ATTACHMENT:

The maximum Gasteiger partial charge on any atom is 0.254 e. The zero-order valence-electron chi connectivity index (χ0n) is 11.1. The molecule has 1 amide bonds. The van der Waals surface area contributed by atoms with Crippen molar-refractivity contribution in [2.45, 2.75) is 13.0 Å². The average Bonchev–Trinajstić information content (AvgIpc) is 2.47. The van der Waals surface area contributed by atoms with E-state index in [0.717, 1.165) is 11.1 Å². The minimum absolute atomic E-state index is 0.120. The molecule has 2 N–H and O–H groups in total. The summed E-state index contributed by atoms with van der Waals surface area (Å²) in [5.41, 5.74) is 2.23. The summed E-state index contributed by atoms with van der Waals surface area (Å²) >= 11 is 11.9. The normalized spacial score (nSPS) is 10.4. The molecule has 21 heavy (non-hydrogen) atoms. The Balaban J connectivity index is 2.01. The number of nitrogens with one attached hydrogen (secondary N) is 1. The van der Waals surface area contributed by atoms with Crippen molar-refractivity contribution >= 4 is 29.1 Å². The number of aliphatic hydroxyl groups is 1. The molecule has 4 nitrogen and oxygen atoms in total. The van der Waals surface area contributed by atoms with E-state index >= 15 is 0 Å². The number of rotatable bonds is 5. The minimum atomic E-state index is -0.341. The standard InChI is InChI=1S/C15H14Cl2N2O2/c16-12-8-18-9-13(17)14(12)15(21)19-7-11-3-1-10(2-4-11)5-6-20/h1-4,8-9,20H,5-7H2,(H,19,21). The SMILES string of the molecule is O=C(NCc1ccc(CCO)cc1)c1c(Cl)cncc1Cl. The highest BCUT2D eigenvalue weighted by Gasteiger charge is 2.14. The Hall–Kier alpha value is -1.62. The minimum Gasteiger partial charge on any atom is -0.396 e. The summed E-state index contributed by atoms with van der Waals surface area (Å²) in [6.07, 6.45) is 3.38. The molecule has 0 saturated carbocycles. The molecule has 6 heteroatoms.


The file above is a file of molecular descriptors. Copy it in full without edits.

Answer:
The maximum Gasteiger partial charge on any atom is 0.254 e. The zero-order valence-electron chi connectivity index (χ0n) is 11.1. The molecule has 1 amide bonds. The van der Waals surface area contributed by atoms with Crippen molar-refractivity contribution in [2.45, 2.75) is 13.0 Å². The average Bonchev–Trinajstić information content (AvgIpc) is 2.47. The van der Waals surface area contributed by atoms with E-state index in [0.717, 1.165) is 11.1 Å². The minimum absolute atomic E-state index is 0.120. The molecule has 2 N–H and O–H groups in total. The summed E-state index contributed by atoms with van der Waals surface area (Å²) in [5.41, 5.74) is 2.23. The summed E-state index contributed by atoms with van der Waals surface area (Å²) >= 11 is 11.9. The normalized spacial score (nSPS) is 10.4. The molecule has 21 heavy (non-hydrogen) atoms. The Balaban J connectivity index is 2.01. The number of nitrogens with one attached hydrogen (secondary N) is 1. The van der Waals surface area contributed by atoms with Crippen molar-refractivity contribution >= 4 is 29.1 Å². The number of aliphatic hydroxyl groups is 1. The molecule has 4 nitrogen and oxygen atoms in total. The van der Waals surface area contributed by atoms with E-state index >= 15 is 0 Å². The number of rotatable bonds is 5. The minimum atomic E-state index is -0.341. The standard InChI is InChI=1S/C15H14Cl2N2O2/c16-12-8-18-9-13(17)14(12)15(21)19-7-11-3-1-10(2-4-11)5-6-20/h1-4,8-9,20H,5-7H2,(H,19,21). The SMILES string of the molecule is O=C(NCc1ccc(CCO)cc1)c1c(Cl)cncc1Cl. The highest BCUT2D eigenvalue weighted by Gasteiger charge is 2.14. The Hall–Kier alpha value is -1.62. The minimum Gasteiger partial charge on any atom is -0.396 e. The summed E-state index contributed by atoms with van der Waals surface area (Å²) in [6.07, 6.45) is 3.38. The molecule has 0 saturated carbocycles. The molecule has 6 heteroatoms.